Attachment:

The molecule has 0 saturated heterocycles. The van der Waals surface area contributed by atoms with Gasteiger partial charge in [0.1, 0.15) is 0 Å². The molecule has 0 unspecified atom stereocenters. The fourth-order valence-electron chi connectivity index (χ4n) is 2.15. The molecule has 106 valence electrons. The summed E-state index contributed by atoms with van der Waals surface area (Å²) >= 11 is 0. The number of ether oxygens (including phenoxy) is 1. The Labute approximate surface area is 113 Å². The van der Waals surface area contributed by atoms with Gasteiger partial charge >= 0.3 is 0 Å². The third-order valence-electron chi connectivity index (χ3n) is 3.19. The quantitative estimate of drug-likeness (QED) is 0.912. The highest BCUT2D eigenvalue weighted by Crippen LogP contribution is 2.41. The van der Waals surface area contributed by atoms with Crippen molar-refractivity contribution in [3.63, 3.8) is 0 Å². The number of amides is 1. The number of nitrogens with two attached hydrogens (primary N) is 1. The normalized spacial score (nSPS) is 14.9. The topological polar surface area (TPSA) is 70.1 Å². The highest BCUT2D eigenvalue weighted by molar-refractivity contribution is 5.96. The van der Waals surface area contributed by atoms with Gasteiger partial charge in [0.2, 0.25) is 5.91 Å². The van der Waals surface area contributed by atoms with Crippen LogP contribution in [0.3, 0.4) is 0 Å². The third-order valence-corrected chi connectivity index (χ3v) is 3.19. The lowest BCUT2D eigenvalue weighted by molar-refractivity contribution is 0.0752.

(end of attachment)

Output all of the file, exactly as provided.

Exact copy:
The molecule has 0 saturated heterocycles. The van der Waals surface area contributed by atoms with Gasteiger partial charge in [0.1, 0.15) is 0 Å². The molecule has 0 unspecified atom stereocenters. The fourth-order valence-electron chi connectivity index (χ4n) is 2.15. The molecule has 106 valence electrons. The summed E-state index contributed by atoms with van der Waals surface area (Å²) >= 11 is 0. The number of ether oxygens (including phenoxy) is 1. The Labute approximate surface area is 113 Å². The van der Waals surface area contributed by atoms with Gasteiger partial charge >= 0.3 is 0 Å². The third-order valence-electron chi connectivity index (χ3n) is 3.19. The quantitative estimate of drug-likeness (QED) is 0.912. The highest BCUT2D eigenvalue weighted by Crippen LogP contribution is 2.41. The van der Waals surface area contributed by atoms with Crippen molar-refractivity contribution in [3.63, 3.8) is 0 Å². The number of amides is 1. The number of nitrogens with two attached hydrogens (primary N) is 1. The normalized spacial score (nSPS) is 14.9. The topological polar surface area (TPSA) is 70.1 Å². The highest BCUT2D eigenvalue weighted by molar-refractivity contribution is 5.96. The van der Waals surface area contributed by atoms with Gasteiger partial charge in [0.2, 0.25) is 5.91 Å². The van der Waals surface area contributed by atoms with Crippen LogP contribution in [0.3, 0.4) is 0 Å². The third-order valence-corrected chi connectivity index (χ3v) is 3.19. The lowest BCUT2D eigenvalue weighted by molar-refractivity contribution is 0.0752.